However because the trains are timed to come very close to each other instead of having an even 2.5m wait it can be longer because the bunch the trains through to fit the freight trains.

      It also means instead of having a simple timetable as the trains would all be timetabled 10m after each other instead of at the moment where it is not so.

      Another example with buses is for myself I catch on Ellerslie-Panmure Highway Buses and there is a lot of them so I have high frequency. However because they all come through at around the same time if I miss a bus I still have to wait 20-30m for the next bunch of buses making the frequency useless to me.

      “There is no secret sauce method of extra passenger capacity by shuffling trains around an extra track, it requires more trains.”

      Incorrect for example if you have a service with 10m headways with a total travel time of 70m you require 7 trains. If you decrease that total travel time to 60m you only need 6 trains to provide the same capacity.

      This is why AT has been working with CAF/Siemens/Transdev on speed improvements through door operation and signalling improvements as it means they can maximise the fleet. It is also why they express the Onehunga Line during peak past Greenlane/Rems because its means instead of needing 3 trains to service the Onehunga line they do it with 2 using the set saved to make a 3 car on the Western or Eastern 6 car.

      KiwiRail currently can’t feasibly expand there capacity so are not able to maximise the returns they could get out of the network. Freight trains have to wait around clocking up tons of labour hours and whenever passenger services are delayed they can’t make a slot having to wait. It makes a massive difference to their profitability which is explained in the business case.

      1. The bunching of trains is because they leave different departure points at different times, a 3rd track isnt going to change that unless its programmed to run on the 3rd track- which then kills it being using for express trains or a freight train coming the other way.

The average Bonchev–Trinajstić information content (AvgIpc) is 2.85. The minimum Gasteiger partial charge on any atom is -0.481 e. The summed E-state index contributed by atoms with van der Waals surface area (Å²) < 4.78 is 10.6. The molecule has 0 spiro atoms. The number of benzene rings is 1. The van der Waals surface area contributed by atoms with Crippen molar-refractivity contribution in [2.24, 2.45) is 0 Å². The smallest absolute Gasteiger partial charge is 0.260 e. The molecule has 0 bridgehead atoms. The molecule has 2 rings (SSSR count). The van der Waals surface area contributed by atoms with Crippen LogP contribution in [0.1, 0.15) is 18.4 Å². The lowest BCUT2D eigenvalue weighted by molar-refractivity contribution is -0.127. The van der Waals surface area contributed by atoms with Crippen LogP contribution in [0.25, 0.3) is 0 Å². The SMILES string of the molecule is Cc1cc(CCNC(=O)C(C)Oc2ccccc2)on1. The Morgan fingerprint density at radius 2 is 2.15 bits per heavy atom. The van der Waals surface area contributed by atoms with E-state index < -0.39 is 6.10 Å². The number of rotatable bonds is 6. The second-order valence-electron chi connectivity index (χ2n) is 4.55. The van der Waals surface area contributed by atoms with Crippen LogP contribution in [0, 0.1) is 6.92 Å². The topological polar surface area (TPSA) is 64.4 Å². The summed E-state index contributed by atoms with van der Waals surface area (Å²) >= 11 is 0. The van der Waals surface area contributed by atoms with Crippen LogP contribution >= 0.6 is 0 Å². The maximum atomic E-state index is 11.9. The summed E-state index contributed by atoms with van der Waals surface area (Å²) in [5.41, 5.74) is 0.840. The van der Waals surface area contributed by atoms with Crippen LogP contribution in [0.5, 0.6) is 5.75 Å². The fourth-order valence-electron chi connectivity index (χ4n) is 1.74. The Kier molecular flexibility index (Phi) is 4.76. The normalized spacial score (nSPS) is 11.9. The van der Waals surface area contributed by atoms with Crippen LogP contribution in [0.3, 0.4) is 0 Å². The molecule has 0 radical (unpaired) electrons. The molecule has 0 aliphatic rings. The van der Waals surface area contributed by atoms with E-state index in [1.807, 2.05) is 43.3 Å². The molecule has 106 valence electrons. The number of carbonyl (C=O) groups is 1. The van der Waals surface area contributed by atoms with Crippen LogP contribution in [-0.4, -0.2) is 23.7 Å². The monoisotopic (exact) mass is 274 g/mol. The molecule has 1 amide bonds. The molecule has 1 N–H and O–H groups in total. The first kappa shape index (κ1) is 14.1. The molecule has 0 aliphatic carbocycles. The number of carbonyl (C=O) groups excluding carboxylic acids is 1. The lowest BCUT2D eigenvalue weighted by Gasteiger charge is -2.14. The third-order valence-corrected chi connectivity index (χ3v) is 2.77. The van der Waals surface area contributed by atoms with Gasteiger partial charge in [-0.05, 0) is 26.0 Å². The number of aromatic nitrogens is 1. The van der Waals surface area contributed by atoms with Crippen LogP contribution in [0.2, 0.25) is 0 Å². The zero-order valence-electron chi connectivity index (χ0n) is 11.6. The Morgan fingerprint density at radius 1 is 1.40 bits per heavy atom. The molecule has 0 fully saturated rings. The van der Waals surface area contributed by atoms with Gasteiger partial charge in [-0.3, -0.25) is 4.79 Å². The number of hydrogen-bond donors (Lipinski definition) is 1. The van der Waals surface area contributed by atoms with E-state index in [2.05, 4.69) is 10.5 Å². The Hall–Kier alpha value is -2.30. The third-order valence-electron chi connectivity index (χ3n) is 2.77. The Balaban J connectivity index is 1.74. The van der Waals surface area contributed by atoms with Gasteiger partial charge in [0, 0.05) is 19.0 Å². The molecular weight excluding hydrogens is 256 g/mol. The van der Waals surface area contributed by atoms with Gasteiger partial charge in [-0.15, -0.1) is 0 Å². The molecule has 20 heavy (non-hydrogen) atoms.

As I said before , its not normal running for trains to weave in and out of two tracks. Its just easier for a trains to increase or shorten their station dwell times.
        There is of course no answer to the speculation about ‘improving KR profitability.

        1. I recommend reading the business case the passenger trains are not using the 3rd main but the removal of freight allows them to be timetabled better.

          Its all in the doc

        2. The trains on the two suburban lines are bunched together to create slots for freights to fit into the schedule inbetween. If the freights are on the third main they don’t have to bunch the suburbans.

    2. Page 20/21 of the business case discusses the staggered 12/8/10 min intervals to accommodate two freight paths each of 9 mins by delaying dwell times at some stations. Also in reality you end up with unscheduled delays. Post CRL it will be further exacerbated.

      1. Exactly right. Saying you do not need a third main if everything goes right means you do need a third main. In the real world things go wrong. A third main adds reliability as well as capacity.

  2. It makes you wonder how many transformative transport projects – PT and cycling especially but roading as well – there are across the region that the $1500 million EW link will be used for. Projects under the $100m mark

    20? 25? The 3rd main is $60m, Skypath $24m…..Imagine if they could all be done in the same time that EW is planned. It would a be a different city.